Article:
O'malley Expected To Back Red Line Plan With Some Tunnels

August 04, 2009|By a Baltimore Sun reporter

Gov. Martin O'Malley is expected to announce today his support for an east-west Red Line plan that has won the support of the Baltimore city and county governments: light rail with some tunneling, but not enough to satisfy critics.

The governor will make his announcement of the state's choice for the Woodlawn-to-Bayview transit line during a morning event at the West Baltimore MARC station. That plan will be sent to the federal government to compete for funding. Several rapid bus options are officially still in the running but have won little local support.

O'Malley will arrive aboard a MARC train from New Carrollton, where he will make a similar announcement about a Washington suburban project known as the Purple Line. Both projects carry price tags of $1 billion or more.

While gubernatorial aides would not tip their hand on the governor's Red Line choice, the guest list for the Baltimore event included many public supporters of what is known as Alternative 4C: light rail in a tunnel under downtown, Inner Harbor East, Fells Point and Cooks Lane but otherwise on the surface.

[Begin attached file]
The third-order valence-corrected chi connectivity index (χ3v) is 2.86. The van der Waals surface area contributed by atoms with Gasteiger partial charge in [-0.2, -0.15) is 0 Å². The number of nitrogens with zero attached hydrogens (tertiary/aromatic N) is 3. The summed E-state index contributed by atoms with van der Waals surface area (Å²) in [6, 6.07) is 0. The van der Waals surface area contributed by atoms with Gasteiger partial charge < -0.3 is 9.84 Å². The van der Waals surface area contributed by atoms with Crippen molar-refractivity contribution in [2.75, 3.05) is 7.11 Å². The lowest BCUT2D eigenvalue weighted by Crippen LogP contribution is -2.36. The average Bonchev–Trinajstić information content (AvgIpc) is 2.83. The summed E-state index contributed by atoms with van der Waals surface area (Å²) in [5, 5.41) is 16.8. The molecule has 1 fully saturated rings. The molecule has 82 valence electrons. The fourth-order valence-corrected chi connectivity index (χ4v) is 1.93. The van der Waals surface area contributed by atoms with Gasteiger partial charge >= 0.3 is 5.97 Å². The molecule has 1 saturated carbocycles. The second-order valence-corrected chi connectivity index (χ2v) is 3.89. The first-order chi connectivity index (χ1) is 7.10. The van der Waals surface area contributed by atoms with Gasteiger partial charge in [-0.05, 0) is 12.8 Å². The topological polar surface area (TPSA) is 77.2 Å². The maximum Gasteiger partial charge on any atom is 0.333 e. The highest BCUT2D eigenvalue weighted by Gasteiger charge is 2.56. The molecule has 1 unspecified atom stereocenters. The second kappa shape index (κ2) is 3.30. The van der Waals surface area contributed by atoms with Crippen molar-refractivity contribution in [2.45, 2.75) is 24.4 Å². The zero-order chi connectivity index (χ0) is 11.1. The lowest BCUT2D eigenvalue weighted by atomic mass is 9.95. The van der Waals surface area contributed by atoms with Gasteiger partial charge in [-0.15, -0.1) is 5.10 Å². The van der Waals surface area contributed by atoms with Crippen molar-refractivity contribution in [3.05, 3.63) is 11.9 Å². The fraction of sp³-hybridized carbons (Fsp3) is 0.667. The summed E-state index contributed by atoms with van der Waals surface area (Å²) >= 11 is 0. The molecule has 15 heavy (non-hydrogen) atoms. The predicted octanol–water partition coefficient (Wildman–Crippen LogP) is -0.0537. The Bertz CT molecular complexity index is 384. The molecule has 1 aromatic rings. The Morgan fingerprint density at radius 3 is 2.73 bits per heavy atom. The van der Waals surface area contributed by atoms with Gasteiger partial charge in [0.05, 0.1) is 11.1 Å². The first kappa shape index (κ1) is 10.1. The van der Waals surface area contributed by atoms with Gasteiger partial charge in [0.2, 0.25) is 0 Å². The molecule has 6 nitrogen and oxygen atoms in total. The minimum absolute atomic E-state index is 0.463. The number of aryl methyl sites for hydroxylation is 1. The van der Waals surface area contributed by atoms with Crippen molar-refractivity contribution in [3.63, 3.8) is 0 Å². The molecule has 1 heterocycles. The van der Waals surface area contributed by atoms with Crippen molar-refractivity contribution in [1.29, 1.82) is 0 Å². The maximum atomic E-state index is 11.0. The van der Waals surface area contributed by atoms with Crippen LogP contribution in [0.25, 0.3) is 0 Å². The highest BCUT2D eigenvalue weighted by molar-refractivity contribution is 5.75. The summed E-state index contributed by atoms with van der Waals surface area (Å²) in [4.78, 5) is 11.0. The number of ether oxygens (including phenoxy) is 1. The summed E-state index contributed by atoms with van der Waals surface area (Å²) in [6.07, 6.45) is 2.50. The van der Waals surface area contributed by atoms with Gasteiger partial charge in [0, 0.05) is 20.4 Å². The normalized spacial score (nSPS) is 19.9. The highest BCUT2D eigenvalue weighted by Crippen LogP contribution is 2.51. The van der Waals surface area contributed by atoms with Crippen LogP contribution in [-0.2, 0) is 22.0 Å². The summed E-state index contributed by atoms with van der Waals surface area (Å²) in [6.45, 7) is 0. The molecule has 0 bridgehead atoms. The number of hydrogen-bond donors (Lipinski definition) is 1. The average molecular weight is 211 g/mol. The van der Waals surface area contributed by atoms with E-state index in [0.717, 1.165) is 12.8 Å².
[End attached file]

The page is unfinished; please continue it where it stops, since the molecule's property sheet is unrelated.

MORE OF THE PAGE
That alternative has drawn vehement opposition from neighborhoods where the trains would run at street level, along Edmondson Avenue in West Baltimore and Boston Street in Canton.

But unlike alternatives with more tunneling, the 4C option could be modified to fit within the rigid federal funding guidelines that apply to new transit projects, according to the Maryland Transit Administration.

Largely for that reason, that option won the support of Mayor Sheila Dixon, Baltimore County Executive Jim Smith and Donald C. Fry, president of the Greater Baltimore Committee.

Fry has been invited to the event and will attend. Dixon spokesman Scott Peterson said the mayor was invited but is on vacation and will be represented by Deputy Mayor Andrew Frank and other administration officials. Smith will be represented by several high-ranking members of his administration, according to spokesman Don Mohler.

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